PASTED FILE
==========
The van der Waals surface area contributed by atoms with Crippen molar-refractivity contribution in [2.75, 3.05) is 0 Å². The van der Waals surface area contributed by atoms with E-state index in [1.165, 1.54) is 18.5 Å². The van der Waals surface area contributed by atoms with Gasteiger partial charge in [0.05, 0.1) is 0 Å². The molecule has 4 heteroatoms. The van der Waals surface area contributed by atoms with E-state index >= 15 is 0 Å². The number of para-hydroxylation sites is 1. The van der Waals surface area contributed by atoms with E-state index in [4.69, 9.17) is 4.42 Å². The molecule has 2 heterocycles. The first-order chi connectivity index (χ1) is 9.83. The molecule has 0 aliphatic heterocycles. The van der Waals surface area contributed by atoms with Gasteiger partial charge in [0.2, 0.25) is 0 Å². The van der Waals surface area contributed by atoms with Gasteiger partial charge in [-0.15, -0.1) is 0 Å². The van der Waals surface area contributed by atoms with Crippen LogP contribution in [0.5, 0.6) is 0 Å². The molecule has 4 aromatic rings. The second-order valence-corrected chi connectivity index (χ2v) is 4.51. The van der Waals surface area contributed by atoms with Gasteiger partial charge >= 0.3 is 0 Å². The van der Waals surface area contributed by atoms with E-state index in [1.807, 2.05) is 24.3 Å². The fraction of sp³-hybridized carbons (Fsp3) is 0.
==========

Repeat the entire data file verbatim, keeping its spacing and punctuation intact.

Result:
The van der Waals surface area contributed by atoms with Crippen molar-refractivity contribution in [2.75, 3.05) is 0 Å². The van der Waals surface area contributed by atoms with E-state index in [1.165, 1.54) is 18.5 Å². The van der Waals surface area contributed by atoms with Gasteiger partial charge in [0.05, 0.1) is 0 Å². The molecule has 4 heteroatoms. The van der Waals surface area contributed by atoms with E-state index >= 15 is 0 Å². The number of para-hydroxylation sites is 1. The van der Waals surface area contributed by atoms with E-state index in [4.69, 9.17) is 4.42 Å². The molecule has 2 heterocycles. The first-order chi connectivity index (χ1) is 9.83. The molecule has 0 aliphatic heterocycles. The van der Waals surface area contributed by atoms with Gasteiger partial charge in [0.2, 0.25) is 0 Å². The van der Waals surface area contributed by atoms with Gasteiger partial charge in [-0.15, -0.1) is 0 Å². The van der Waals surface area contributed by atoms with Crippen LogP contribution in [0.5, 0.6) is 0 Å². The molecule has 4 aromatic rings. The second-order valence-corrected chi connectivity index (χ2v) is 4.51. The van der Waals surface area contributed by atoms with Gasteiger partial charge >= 0.3 is 0 Å². The van der Waals surface area contributed by atoms with E-state index in [1.807, 2.05) is 24.3 Å². The fraction of sp³-hybridized carbons (Fsp3) is 0.